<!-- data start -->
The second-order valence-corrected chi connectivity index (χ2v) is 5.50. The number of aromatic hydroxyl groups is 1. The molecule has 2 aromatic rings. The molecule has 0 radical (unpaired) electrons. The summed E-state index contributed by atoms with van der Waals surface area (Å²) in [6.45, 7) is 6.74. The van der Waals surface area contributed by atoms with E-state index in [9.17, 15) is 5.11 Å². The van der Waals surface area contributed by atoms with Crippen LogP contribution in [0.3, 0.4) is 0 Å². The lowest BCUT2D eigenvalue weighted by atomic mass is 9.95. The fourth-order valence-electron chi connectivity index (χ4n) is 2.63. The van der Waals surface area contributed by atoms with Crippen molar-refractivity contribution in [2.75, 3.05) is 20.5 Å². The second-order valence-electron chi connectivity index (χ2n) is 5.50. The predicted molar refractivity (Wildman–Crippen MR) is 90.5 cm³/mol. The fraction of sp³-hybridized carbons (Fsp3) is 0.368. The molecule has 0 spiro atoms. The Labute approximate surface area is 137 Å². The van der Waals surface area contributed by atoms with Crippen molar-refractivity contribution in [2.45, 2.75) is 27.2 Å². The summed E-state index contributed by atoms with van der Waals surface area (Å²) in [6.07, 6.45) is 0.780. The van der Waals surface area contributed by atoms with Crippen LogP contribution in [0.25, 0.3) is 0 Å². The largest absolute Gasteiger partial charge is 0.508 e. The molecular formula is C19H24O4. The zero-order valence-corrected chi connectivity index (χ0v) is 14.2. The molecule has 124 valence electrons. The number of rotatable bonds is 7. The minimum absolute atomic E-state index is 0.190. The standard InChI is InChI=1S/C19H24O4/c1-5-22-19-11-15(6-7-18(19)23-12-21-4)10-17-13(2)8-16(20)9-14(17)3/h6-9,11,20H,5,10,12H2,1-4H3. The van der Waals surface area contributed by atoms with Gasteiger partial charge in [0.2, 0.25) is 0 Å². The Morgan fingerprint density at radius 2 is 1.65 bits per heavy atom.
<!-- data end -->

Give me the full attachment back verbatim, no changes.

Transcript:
The second-order valence-corrected chi connectivity index (χ2v) is 5.50. The number of aromatic hydroxyl groups is 1. The molecule has 2 aromatic rings. The molecule has 0 radical (unpaired) electrons. The summed E-state index contributed by atoms with van der Waals surface area (Å²) in [6.45, 7) is 6.74. The van der Waals surface area contributed by atoms with E-state index in [9.17, 15) is 5.11 Å². The van der Waals surface area contributed by atoms with Crippen LogP contribution in [0.3, 0.4) is 0 Å². The lowest BCUT2D eigenvalue weighted by atomic mass is 9.95. The fourth-order valence-electron chi connectivity index (χ4n) is 2.63. The van der Waals surface area contributed by atoms with Crippen molar-refractivity contribution in [2.75, 3.05) is 20.5 Å². The second-order valence-electron chi connectivity index (χ2n) is 5.50. The predicted molar refractivity (Wildman–Crippen MR) is 90.5 cm³/mol. The fraction of sp³-hybridized carbons (Fsp3) is 0.368. The molecule has 0 spiro atoms. The Labute approximate surface area is 137 Å². The van der Waals surface area contributed by atoms with Crippen molar-refractivity contribution in [2.45, 2.75) is 27.2 Å². The summed E-state index contributed by atoms with van der Waals surface area (Å²) in [6.07, 6.45) is 0.780. The van der Waals surface area contributed by atoms with Crippen LogP contribution in [0.25, 0.3) is 0 Å². The largest absolute Gasteiger partial charge is 0.508 e. The molecular formula is C19H24O4. The zero-order valence-corrected chi connectivity index (χ0v) is 14.2. The molecule has 124 valence electrons. The number of rotatable bonds is 7. The minimum absolute atomic E-state index is 0.190. The standard InChI is InChI=1S/C19H24O4/c1-5-22-19-11-15(6-7-18(19)23-12-21-4)10-17-13(2)8-16(20)9-14(17)3/h6-9,11,20H,5,10,12H2,1-4H3. The van der Waals surface area contributed by atoms with Gasteiger partial charge in [0.2, 0.25) is 0 Å². The Morgan fingerprint density at radius 2 is 1.65 bits per heavy atom.